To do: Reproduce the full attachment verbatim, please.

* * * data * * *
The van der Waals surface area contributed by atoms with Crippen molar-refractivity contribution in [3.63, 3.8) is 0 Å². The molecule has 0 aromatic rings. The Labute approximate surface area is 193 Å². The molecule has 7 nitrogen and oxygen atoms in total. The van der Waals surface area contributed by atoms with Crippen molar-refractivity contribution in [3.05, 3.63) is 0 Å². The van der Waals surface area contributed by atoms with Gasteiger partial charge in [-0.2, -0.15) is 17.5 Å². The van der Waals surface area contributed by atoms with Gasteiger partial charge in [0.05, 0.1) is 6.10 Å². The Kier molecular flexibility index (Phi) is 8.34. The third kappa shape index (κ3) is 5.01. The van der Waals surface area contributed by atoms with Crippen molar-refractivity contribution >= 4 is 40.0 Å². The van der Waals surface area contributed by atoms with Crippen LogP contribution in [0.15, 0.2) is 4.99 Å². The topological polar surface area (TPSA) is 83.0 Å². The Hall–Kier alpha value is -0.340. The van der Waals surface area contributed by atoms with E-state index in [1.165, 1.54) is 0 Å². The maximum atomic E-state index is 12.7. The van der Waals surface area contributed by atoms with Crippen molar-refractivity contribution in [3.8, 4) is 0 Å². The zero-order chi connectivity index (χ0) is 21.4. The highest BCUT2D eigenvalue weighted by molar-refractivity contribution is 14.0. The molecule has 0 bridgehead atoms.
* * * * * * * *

The van der Waals surface area contributed by atoms with Crippen molar-refractivity contribution in [3.63, 3.8) is 0 Å². The molecule has 0 aromatic rings. The Labute approximate surface area is 193 Å². The molecule has 7 nitrogen and oxygen atoms in total. The van der Waals surface area contributed by atoms with Crippen molar-refractivity contribution in [3.05, 3.63) is 0 Å². The van der Waals surface area contributed by atoms with Gasteiger partial charge in [-0.2, -0.15) is 17.5 Å². The van der Waals surface area contributed by atoms with Gasteiger partial charge in [0.05, 0.1) is 6.10 Å². The Kier molecular flexibility index (Phi) is 8.34. The third kappa shape index (κ3) is 5.01. The van der Waals surface area contributed by atoms with Crippen molar-refractivity contribution >= 4 is 40.0 Å². The van der Waals surface area contributed by atoms with Crippen LogP contribution in [0.15, 0.2) is 4.99 Å². The topological polar surface area (TPSA) is 83.0 Å². The Hall–Kier alpha value is -0.340. The van der Waals surface area contributed by atoms with E-state index in [1.165, 1.54) is 0 Å². The maximum atomic E-state index is 12.7. The van der Waals surface area contributed by atoms with Crippen molar-refractivity contribution in [3.8, 4) is 0 Å². The zero-order chi connectivity index (χ0) is 21.4. The highest BCUT2D eigenvalue weighted by molar-refractivity contribution is 14.0. The molecule has 0 bridgehead atoms.